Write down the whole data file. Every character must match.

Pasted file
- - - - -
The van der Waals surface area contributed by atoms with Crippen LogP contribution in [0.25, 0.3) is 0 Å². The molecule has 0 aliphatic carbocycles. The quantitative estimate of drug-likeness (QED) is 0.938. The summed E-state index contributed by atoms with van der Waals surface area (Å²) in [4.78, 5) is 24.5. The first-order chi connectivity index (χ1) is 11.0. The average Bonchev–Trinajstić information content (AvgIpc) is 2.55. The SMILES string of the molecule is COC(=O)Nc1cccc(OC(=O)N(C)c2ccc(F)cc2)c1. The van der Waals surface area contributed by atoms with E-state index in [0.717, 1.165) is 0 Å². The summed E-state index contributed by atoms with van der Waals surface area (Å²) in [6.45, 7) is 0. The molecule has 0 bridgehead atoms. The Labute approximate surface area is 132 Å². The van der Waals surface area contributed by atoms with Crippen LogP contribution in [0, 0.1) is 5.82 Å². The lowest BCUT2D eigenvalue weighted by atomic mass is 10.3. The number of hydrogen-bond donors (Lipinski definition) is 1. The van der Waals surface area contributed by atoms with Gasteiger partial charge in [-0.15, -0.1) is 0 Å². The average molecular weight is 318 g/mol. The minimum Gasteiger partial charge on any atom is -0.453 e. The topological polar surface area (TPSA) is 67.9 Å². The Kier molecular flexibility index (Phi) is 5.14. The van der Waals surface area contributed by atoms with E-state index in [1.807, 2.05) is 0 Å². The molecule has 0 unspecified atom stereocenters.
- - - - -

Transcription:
The van der Waals surface area contributed by atoms with Crippen LogP contribution in [0.25, 0.3) is 0 Å². The molecule has 0 aliphatic carbocycles. The quantitative estimate of drug-likeness (QED) is 0.938. The summed E-state index contributed by atoms with van der Waals surface area (Å²) in [4.78, 5) is 24.5. The first-order chi connectivity index (χ1) is 11.0. The average Bonchev–Trinajstić information content (AvgIpc) is 2.55. The SMILES string of the molecule is COC(=O)Nc1cccc(OC(=O)N(C)c2ccc(F)cc2)c1. The van der Waals surface area contributed by atoms with E-state index in [0.717, 1.165) is 0 Å². The summed E-state index contributed by atoms with van der Waals surface area (Å²) in [6.45, 7) is 0. The molecule has 0 bridgehead atoms. The Labute approximate surface area is 132 Å². The van der Waals surface area contributed by atoms with Crippen LogP contribution in [0, 0.1) is 5.82 Å². The lowest BCUT2D eigenvalue weighted by atomic mass is 10.3. The number of hydrogen-bond donors (Lipinski definition) is 1. The van der Waals surface area contributed by atoms with Gasteiger partial charge in [-0.15, -0.1) is 0 Å². The average molecular weight is 318 g/mol. The minimum Gasteiger partial charge on any atom is -0.453 e. The topological polar surface area (TPSA) is 67.9 Å². The Kier molecular flexibility index (Phi) is 5.14. The van der Waals surface area contributed by atoms with E-state index in [1.807, 2.05) is 0 Å². The molecule has 0 unspecified atom stereocenters.